5. Go Lang – Great with data
- Way ahead of C in embedded programming, Go is great for data gathering and data distribution to various sensors.
- Sorting an entire network of sensors and making use of related IoT programming related devices, is a Go Lang advantage. Available on varied platforms and processors, Go is loaded with several data gathering and distribution facilitating types.
- Go is all for concurrent input, output and processing on several different channels. Right usage of these elements can help one control an entire set of sensors. At the same time (as different channels are not aware of each other), a programmer’s glitch may cause system to behave unpredictably.
- A front end web application that will work wonders for IoT, especially when you go with Apache server on Raspberry Pi. It involves collecting data from a network of sensors.
7. Java – Return on investment
- Unlike C and C++, there are hardly any hardware-based dependencies to go with Java. It is a portable, object-oriented language. With hardly any hardware dependencies built into the compiler, Java makes use of hardware support libraries (called from generic code).
- If you consider return on investment, Java is a good bet. A language that developers can easily learn and practice. IoT app makers must be more concerned if their selected platform supports Java and whether hardware support libraries in use contain required control functions.
8. Parasail – Evolved language
- Need parallel processing for your IoT application? Go for parasail. An evolved language, compiled and object-oriented, it can be programmed with C, Java or Python syntax.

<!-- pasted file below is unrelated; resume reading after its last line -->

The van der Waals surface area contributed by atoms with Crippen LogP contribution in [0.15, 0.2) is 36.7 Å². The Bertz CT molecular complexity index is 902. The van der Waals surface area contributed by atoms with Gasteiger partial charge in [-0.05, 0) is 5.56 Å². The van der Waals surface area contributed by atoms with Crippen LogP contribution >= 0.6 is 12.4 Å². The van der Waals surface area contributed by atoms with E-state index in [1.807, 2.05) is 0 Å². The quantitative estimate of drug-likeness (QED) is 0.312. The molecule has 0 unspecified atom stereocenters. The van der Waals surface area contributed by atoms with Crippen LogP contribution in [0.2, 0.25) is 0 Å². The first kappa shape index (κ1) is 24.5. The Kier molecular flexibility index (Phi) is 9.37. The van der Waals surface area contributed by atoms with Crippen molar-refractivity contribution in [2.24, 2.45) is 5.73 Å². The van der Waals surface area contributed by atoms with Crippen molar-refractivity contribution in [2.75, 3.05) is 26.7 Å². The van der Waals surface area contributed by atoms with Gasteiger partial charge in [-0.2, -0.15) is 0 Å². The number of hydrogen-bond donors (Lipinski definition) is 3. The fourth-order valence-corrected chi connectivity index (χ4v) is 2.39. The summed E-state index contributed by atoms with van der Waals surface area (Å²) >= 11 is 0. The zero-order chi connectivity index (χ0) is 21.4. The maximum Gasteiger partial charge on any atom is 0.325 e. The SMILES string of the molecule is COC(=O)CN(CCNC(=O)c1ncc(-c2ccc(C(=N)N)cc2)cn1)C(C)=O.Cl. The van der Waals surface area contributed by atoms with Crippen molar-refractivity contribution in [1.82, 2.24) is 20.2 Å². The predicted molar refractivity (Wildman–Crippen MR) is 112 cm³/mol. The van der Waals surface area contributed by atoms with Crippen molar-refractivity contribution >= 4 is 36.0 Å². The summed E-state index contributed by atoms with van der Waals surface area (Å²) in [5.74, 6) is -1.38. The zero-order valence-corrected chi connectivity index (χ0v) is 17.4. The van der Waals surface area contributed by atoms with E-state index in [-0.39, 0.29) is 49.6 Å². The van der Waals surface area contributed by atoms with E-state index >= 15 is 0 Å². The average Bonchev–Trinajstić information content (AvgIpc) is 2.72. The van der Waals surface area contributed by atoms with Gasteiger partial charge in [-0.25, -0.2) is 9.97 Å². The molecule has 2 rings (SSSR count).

9. Python – For database-based apps
- Python is a good choice for an IoT app that requires readability and compact code. Its flexibility allows distribution of compact executable code. It can also be run through any run-time compiler for this purpose.
- Organized and neat, Python’s clean syntax is great for database arrangement. If any app requires data to be arranged in a database format and uses tables for data control, Python is your thing. It is also miles ahead of C, C++ in embedded platforms.
10. Rust – For concurrent programming
- Developed by Mozilla, shares many Go lang qualities. It fixes one big Go lang drawback, the latter’s automatic information sharing ability among various channels. Rust fixed this problem by building support functions.
- Rust is now popular among IoT programming languages, especially for concurrent programming. Possible glitch – the processor should support concurrent processing, to use Rust.
But most importantly, the language should be concurrent with the enterprise and technical goals associated with its use.
We shall be subsequently writing more on other aspects of IoT in our blogs, so check our blogs out for more.
Which language do you prefer? Let us know in the comments.
(*Statistics – Eclipse IoT Working Group. IEEE IoT & AGILE IoT )